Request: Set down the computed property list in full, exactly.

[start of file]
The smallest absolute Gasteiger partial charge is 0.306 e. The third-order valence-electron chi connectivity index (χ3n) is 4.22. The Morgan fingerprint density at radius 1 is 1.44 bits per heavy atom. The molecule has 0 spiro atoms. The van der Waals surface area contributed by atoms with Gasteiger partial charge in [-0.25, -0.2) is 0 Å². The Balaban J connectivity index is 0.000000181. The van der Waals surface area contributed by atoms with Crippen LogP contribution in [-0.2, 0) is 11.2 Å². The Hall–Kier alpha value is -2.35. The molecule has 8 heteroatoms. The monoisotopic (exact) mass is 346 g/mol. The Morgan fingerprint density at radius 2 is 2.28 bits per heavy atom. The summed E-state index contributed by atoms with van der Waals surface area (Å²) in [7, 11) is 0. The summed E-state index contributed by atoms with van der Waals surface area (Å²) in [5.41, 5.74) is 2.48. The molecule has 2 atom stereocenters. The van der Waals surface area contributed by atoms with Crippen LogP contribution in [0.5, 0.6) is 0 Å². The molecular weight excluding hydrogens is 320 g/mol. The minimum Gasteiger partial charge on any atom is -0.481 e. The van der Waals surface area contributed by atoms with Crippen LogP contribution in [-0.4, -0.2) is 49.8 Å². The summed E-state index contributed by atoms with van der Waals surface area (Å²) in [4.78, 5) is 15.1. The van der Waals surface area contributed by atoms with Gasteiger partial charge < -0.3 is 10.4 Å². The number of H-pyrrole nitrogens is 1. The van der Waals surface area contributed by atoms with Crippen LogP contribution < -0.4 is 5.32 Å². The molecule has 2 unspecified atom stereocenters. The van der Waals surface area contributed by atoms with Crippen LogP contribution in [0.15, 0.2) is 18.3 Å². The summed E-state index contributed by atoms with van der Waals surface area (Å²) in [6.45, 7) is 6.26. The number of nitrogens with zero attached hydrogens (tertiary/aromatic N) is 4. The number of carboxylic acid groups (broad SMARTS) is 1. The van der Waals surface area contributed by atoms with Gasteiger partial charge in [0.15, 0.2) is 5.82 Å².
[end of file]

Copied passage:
The smallest absolute Gasteiger partial charge is 0.306 e. The third-order valence-electron chi connectivity index (χ3n) is 4.22. The Morgan fingerprint density at radius 1 is 1.44 bits per heavy atom. The molecule has 0 spiro atoms. The van der Waals surface area contributed by atoms with Gasteiger partial charge in [-0.25, -0.2) is 0 Å². The Balaban J connectivity index is 0.000000181. The van der Waals surface area contributed by atoms with Crippen LogP contribution in [-0.2, 0) is 11.2 Å². The Hall–Kier alpha value is -2.35. The molecule has 8 heteroatoms. The monoisotopic (exact) mass is 346 g/mol. The Morgan fingerprint density at radius 2 is 2.28 bits per heavy atom. The summed E-state index contributed by atoms with van der Waals surface area (Å²) in [7, 11) is 0. The summed E-state index contributed by atoms with van der Waals surface area (Å²) in [5.41, 5.74) is 2.48. The molecule has 2 atom stereocenters. The van der Waals surface area contributed by atoms with Crippen LogP contribution in [0.5, 0.6) is 0 Å². The molecular weight excluding hydrogens is 320 g/mol. The minimum Gasteiger partial charge on any atom is -0.481 e. The van der Waals surface area contributed by atoms with Crippen LogP contribution in [-0.4, -0.2) is 49.8 Å². The summed E-state index contributed by atoms with van der Waals surface area (Å²) in [4.78, 5) is 15.1. The van der Waals surface area contributed by atoms with Gasteiger partial charge < -0.3 is 10.4 Å². The number of H-pyrrole nitrogens is 1. The van der Waals surface area contributed by atoms with Crippen LogP contribution < -0.4 is 5.32 Å². The molecule has 2 unspecified atom stereocenters. The van der Waals surface area contributed by atoms with Crippen LogP contribution in [0.15, 0.2) is 18.3 Å². The summed E-state index contributed by atoms with van der Waals surface area (Å²) in [6.45, 7) is 6.26. The number of nitrogens with zero attached hydrogens (tertiary/aromatic N) is 4. The number of carboxylic acid groups (broad SMARTS) is 1. The van der Waals surface area contributed by atoms with Gasteiger partial charge in [0.15, 0.2) is 5.82 Å².